Lake Kwania

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Lake Kwania
Location Apac, Amolatar & Lira districts
Coordinates 1°43′N 32°42′E / 1.717°N 32.700°E / 1.717; 32.700Coordinates: 1°43′N 32°42′E / 1.717°N 32.700°E / 1.717; 32.700
Primary inflows Adip and Abalang rivers
Primary outflows Victoria Nile
Basin countries Uganda
Max. length 66 kilometres (41 mi)
Surface area 540 square kilometres (210 sq mi)
Average depth 4 metres (13 ft)
Max. depth 5.4 metres (18 ft)
Surface elevation 1,033 metres (3,389 ft)
Settlements Apac, Lira
References [1]

Lake Kwania is in the districts of Lira, Apac and Amolatar in the Northern Region of Uganda.[2] It is part of a large wetland along the White Nile (Victoria Nile) between Lake Victoria and Lake Albert. The wetland, which includes Lake Kwania, the even larger Lake Kyoga, and other water bodies and swamps, consists of about 3,420 square kilometres (1,320 sq mi) of open water and about 2,180 square kilometres (840 sq mi) of permanent swamps. Of this total, Lake Kwania accounts for 540 square kilometres (210 sq mi), about 16 percent, of the open water.[1]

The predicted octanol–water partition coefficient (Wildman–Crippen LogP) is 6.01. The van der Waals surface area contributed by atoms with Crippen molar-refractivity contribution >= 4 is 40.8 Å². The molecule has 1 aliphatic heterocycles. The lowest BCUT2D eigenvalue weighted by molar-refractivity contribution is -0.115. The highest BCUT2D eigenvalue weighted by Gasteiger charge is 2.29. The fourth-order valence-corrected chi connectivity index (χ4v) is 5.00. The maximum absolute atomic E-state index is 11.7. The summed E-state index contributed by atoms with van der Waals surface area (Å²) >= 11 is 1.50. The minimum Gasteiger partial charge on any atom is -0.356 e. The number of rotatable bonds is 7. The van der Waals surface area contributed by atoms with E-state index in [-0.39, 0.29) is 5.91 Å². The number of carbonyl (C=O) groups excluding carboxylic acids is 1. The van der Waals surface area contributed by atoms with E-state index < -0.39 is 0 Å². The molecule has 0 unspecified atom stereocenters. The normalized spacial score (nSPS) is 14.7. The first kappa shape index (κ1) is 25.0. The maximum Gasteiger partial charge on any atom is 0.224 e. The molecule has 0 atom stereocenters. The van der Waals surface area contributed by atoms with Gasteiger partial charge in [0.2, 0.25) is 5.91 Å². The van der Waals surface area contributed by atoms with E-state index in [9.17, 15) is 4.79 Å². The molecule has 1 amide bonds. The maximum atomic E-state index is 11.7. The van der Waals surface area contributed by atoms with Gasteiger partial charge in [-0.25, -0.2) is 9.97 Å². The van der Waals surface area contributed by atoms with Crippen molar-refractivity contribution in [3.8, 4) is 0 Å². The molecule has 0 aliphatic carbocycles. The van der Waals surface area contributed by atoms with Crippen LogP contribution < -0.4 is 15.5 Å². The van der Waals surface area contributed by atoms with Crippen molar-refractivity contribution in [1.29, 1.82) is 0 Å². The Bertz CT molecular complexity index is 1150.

The lake is heavily fished for Nile tilapia and Nile perch, introduced species that caused declines in native fish populations after the mid-1950s. By the late 1960s, the introduced species made up about 80 percent of the commercial catch from Lake Kyoga, Kwania's near neighbor. Although civil unrest, overfishing, and infestations of water hyacinth (later brought under control) at times curtailed the fishing, by the mid-1990s Lake Kwania had 34 landing sites and a fleet of about 1,500 planked canoes operated by about 4,500 fishers.[3]

Flora and fauna[edit]

Beds of papyrus circle the lakes and dominate the surrounding swamps. Sections of these beds drift from shore and become floating islands. A variety of aquatic plants grow profusely around and in the lakes. Grasses and trees are found in parts of the watershed that are less often flooded.[1]

Mammals that frequent the lake include the African clawless otter, marsh mongoose, hippopotamus, spotted-necked otter, and sitatunga (a swamp-dwelling antelope).[1] Crocodiles, hunted to near extinction near the lakes, are scarce.[1] In addition to the introduced fish—Nile perch and Nile tilapia—that dominate the lakes, native species including Victoria tilapia, also live in these waters.[1]


  1. ^ a b c d e f "Uganda Wetlands" (PDF). Ramsar. 1982. pp. 3–7. Retrieved 17 January 2013. 
  2. ^ "Administrative Map of Uganda". One World Nations Online. Retrieved 17 January 2013. 
  3. ^ "Information on Fisheries Management in the Republic of Uganda: Lake Kyoga Complex". Food and Agriculture Organization of the United Nations. 2003. Retrieved 17 January 2013.